Virginia Business: GSA inspector general to probe FBI HQ site selection

VIRGINIA BUSINESS, KATE ANDREWS

Three weeks after U.S. Sen. Mark Warner lambasted a decision to place the FBI headquarters in Maryland instead of Springfield as “corrupt,” the Office of the Inspector General at the U.S. General Services Administration said Thursday it would launch an investigation immediately, according to a letter made public by Warner’s office.

In the letter dated Nov. 30, acting Inspector Gen. Robert Erickson wrote that his office “is initiating an evaluation of GSA’s selection of the site. Our objective will be to assess the agency’s process and procedures for the site selection to relocate the FBI headquarters.”

The probe comes after Warner, U.S. Sen. Tim Kaine, Virginia Gov. Glenn Youngkin and almost all of Virginia’s congressional delegation — as well as FBI director Christopher Wray — all raised concerns about the GSA’s decision to build a new FBI headquarters in Greenbelt, Maryland, on land owned by the Washington Metro Area Transit Authority.

Although Warner, a Democrat who serves as chairman of the Senate’s Select Committee on Intelligence, and Kaine expressed disappointment on Nov. 8 when the GSA’s choice was made public, his tone changed to anger by the next morning. Early on Nov. 9, Wray sent an email to the entire FBI workforce raising concerns that a former political appointee to the GSA who previously worked at WMATA had overridden the recommendation of a three-person panel — including two longtime GSA officials and one career FBI official — that the FBI headquarters be placed in Springfield, in southern Fairfax County, on property owned by the GSA.

Upon reading a draft of the GSA executive’s report, FBI officials “expressed concern that elements of the site selection plan were not followed,” Wray wrote. “In particular, the FBI observed that, at times, outside information was inserted into the process in a manner which appeared to disproportionately favor Greenbelt, and the justifications for the departures from the panel were varied and inconsistent.” He also wrote that FBI officials “raised a serious concern about the appearance of a lack of impartiality by the GSA senior executive, given the executive’s previous professional affiliation with the owner of the selected site.”

According to an Engineering News-Record article, Nina M. Albert, WMATA’s former top real estate official, was appointed commissioner of GSA’s Public Buildings Service in 2021 by the Biden White House. However, Albert left the GSA and became Washington, D.C.’s deputy mayor of planning and economic development in October, according to The Washington Post. Wray did not include Albert’s name in his email.

In the hours after Wray sent his email, Kaine, Warner, Youngkin and U.S. Reps. Don Beyer, Gerry Connolly, Jen Kiggans, Jennifer McClellan, Bobby Scott, Abigail Spanberger, Jennifer Wexton and Rob Wittman sent out a statement condemning “political interference” in the site selection decision. Warner went on to say during a news conference later that day that he was “shocked” at Wray’s email and called the override of the panel’s recommendation “outrageous. This whole process needs to be thrown out and restarted.”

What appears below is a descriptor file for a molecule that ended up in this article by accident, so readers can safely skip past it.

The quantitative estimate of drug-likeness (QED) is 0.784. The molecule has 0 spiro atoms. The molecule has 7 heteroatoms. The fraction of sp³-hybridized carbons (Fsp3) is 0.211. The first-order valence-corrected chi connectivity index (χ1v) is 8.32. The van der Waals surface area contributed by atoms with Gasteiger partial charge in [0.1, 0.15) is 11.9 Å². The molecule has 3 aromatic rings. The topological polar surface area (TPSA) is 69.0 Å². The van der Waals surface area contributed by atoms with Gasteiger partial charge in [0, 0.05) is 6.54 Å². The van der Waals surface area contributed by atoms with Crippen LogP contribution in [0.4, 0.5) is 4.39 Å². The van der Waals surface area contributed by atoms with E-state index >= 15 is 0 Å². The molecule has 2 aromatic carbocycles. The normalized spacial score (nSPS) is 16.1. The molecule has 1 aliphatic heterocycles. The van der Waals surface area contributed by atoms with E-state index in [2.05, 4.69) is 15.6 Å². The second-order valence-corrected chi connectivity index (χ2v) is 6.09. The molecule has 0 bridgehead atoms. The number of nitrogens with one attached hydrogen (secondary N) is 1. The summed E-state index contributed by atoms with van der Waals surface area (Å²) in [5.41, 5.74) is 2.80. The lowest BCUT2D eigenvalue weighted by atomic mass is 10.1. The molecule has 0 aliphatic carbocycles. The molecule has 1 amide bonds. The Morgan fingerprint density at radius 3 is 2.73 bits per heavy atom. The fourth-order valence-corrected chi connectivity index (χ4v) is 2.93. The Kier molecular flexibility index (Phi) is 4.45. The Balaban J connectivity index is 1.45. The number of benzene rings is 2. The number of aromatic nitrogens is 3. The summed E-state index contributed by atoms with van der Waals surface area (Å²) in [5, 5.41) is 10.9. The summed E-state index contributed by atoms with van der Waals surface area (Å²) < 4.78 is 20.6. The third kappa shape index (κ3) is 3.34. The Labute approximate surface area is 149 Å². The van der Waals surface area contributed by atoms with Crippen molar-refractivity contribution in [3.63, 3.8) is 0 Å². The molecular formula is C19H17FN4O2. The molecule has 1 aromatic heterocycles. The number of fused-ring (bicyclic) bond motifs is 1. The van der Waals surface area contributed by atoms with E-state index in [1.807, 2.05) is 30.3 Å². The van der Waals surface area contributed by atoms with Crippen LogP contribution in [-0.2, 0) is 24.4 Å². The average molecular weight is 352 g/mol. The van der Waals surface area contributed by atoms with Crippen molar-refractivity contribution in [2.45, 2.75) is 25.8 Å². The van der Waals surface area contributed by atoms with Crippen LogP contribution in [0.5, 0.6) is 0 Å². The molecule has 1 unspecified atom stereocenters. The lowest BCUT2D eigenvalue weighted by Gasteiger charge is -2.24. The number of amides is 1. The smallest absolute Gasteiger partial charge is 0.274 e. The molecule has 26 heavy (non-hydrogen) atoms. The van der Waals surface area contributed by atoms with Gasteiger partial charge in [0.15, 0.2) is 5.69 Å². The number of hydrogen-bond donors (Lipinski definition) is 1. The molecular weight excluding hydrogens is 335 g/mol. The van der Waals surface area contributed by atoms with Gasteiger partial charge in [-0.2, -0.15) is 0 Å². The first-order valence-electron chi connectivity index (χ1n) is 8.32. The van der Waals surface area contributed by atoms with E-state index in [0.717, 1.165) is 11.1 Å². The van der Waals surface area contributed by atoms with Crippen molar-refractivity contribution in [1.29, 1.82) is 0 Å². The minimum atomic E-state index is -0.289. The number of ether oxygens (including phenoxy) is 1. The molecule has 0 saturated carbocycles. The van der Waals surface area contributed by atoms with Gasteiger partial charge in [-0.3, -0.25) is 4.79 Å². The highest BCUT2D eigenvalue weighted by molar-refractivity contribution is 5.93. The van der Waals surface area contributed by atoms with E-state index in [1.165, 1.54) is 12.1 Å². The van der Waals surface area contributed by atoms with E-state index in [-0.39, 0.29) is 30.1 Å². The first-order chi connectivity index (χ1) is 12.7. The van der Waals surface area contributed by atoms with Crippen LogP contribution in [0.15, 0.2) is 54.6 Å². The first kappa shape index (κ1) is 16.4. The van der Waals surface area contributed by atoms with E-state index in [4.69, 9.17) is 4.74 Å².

On Nov. 15, the same group of Virginia congressional lawmakers, with the addition of U.S. Rep. Morgan Griffith, wrote to the GSA’s Office of the Inspector General to request an investigation into the selection process, arguing that the GSA “administered a site selection process fouled by political considerations and alleged impropriety – one that was repeatedly curated to arrive at a predetermined outcome.”

The letter continues, stating that the political appointee, again unnamed in the elected officials’ letter, “promptly left the federal government” after directing that the FBI headquarters be built in Maryland, “implicating Congress’s ability to engage with this individual in an oversight capacity. In defending the indefensible, GSA has decided to proceed with the selection of Greenbelt over the objections of its client agency, the FBI. These facts, when taken together, paint an ugly picture of a fatally flawed procurement that demands further investigation.”

Thursday, after receiving Erickson’s letter confirming the investigation, the same group of Virginia congressional leaders issued a statement praising the decision: “We applaud the inspector general for moving quickly and encourage him to move forward to complete a careful and thorough review. In the meantime, the GSA must pause all activities related to the relocation until the IG’s investigation is complete.”

The director of communications at Albert’s office said Thursday they had no comment at this time.

The new FBI headquarters would replace the aging J. Edgar Hoover FBI building in Washington, D.C. A second location in Prince George’s County, Maryland, was under consideration in addition to the Greenbelt and Springfield properties. In the past two years, the Springfield site has been promoted by Kaine, Warner and Youngkin as a natural fit for the headquarters, where between 750 and 1,000 people would work, due to its proximity to the FBI’s Quantico training facility and other intelligence sites. The project also is expected to bring thousands of other jobs and an economic boost to the region.

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